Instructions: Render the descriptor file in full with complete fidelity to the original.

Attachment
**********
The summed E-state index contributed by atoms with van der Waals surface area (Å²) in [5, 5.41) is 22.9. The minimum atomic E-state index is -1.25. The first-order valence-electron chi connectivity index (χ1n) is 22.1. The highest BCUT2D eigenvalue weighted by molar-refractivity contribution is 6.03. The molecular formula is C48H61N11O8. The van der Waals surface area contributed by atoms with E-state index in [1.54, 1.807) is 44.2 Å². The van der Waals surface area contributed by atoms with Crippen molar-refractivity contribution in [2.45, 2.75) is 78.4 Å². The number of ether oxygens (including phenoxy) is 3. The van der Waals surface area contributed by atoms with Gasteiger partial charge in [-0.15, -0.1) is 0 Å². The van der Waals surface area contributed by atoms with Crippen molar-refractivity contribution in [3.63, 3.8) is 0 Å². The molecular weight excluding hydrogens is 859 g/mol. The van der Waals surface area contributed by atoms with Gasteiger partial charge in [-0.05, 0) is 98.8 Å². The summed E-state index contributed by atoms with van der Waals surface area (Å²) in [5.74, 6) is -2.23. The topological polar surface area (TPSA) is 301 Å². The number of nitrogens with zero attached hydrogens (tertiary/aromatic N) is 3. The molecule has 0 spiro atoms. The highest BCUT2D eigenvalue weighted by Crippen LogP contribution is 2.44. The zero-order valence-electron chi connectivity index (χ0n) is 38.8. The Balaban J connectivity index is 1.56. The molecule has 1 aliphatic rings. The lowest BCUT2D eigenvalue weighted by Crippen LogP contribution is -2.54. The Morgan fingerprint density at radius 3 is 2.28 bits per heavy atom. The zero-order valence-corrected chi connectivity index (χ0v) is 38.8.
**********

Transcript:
The summed E-state index contributed by atoms with van der Waals surface area (Å²) in [5, 5.41) is 22.9. The minimum atomic E-state index is -1.25. The first-order valence-electron chi connectivity index (χ1n) is 22.1. The highest BCUT2D eigenvalue weighted by molar-refractivity contribution is 6.03. The molecular formula is C48H61N11O8. The van der Waals surface area contributed by atoms with E-state index in [1.54, 1.807) is 44.2 Å². The van der Waals surface area contributed by atoms with Crippen molar-refractivity contribution in [2.45, 2.75) is 78.4 Å². The number of ether oxygens (including phenoxy) is 3. The van der Waals surface area contributed by atoms with Gasteiger partial charge in [-0.15, -0.1) is 0 Å². The van der Waals surface area contributed by atoms with Crippen molar-refractivity contribution in [3.63, 3.8) is 0 Å². The molecular weight excluding hydrogens is 859 g/mol. The van der Waals surface area contributed by atoms with Gasteiger partial charge in [-0.05, 0) is 98.8 Å². The summed E-state index contributed by atoms with van der Waals surface area (Å²) in [5.74, 6) is -2.23. The topological polar surface area (TPSA) is 301 Å². The number of nitrogens with zero attached hydrogens (tertiary/aromatic N) is 3. The molecule has 0 spiro atoms. The highest BCUT2D eigenvalue weighted by Crippen LogP contribution is 2.44. The zero-order valence-electron chi connectivity index (χ0n) is 38.8. The Balaban J connectivity index is 1.56. The molecule has 1 aliphatic rings. The lowest BCUT2D eigenvalue weighted by Crippen LogP contribution is -2.54. The Morgan fingerprint density at radius 3 is 2.28 bits per heavy atom. The zero-order valence-corrected chi connectivity index (χ0v) is 38.8.